KNOXVILLE - When disaster struck in Texas, East Tennesseans were there to help.
From collecting donations to volunteering to rescuing people with boats to helping provide comfort, Tennessee offered a helping hand to those most affected by Hurricane Harvey.
"The damage, honestly, it's immeasurable," said Jason Hopson, who traveled to Texas to help clear animals from overcrowded shelters. "To see a home underwater on television is bad. When you see it in real life, it really strikes a chord."
Hopson and his wife run Bright Hope Animal Rescue in Greene County. When they saw the pictures of the devastation, they knew they had to help. They transported more than 70 dogs away from a shelter in Beaumont, Texas to help make room for animals that were lost during the storm.
"It was about a 12-hour turnaround that the shelter started filling its spaces again," said Hopson. "It was way worse than I thought we would see."
The Animal Rescue Corps transported 112 dogs and 44 cats to different parts of the country so that animals lost during Harvey could be reunited with their owners in Texas.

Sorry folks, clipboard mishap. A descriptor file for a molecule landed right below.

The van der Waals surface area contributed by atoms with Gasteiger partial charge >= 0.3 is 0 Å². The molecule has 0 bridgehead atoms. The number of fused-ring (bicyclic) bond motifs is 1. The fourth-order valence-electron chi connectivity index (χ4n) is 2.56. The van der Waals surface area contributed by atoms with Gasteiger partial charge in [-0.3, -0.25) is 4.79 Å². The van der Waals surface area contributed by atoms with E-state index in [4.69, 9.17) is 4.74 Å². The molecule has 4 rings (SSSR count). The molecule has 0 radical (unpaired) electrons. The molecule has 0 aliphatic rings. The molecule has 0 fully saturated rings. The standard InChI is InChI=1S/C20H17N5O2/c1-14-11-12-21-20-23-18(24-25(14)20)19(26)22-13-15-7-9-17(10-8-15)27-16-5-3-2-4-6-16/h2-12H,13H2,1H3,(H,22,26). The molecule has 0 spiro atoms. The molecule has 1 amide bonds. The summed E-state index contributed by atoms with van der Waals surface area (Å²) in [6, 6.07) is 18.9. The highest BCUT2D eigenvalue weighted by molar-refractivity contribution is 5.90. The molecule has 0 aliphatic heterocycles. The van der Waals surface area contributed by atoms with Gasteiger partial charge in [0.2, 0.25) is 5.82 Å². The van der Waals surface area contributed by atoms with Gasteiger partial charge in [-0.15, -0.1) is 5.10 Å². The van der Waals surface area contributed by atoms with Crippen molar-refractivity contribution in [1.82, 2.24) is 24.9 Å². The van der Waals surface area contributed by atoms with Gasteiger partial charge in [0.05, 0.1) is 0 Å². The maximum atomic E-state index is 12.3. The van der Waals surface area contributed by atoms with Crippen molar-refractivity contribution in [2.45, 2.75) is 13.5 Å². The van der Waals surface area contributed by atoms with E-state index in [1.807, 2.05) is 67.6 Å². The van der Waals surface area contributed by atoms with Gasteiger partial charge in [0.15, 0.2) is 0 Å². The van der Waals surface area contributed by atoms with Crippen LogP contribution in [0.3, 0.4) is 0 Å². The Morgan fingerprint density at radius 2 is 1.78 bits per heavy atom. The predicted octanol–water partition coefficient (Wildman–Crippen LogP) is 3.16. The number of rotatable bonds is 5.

The Knoxville Fire Department sent swift water rescue teams to Texas to help with water rescues. They've been busy working with other agencies since they arrived last week.
"We've probably evacuated somewhere around 20 people," said Mark Lane, a Knoxville firefighter volunteering in Texas. "We encountered water anywhere from ankle deep to about 10 feet of water."
BIll Van Dyke, a volunteer with the American Red Cross of East Tennessee, is stationed in Louisiana and is helping run a shelter set up for evacuees. Van Dyke is visually impaired and travels to disaster zones with his guide dog, Alton.
"We try to keep their spirits up and we try to help them cope with their individual situation," Van Dyke said. "I tell them we're going to take care of you the best we can. If they have any disabilities, I handle that part of it."
Jewel, a comfort dog from Loudon, is also helping in Texas.
She has spent her time in shelters and churches, meeting with evacuees and first responders to help comfort them.
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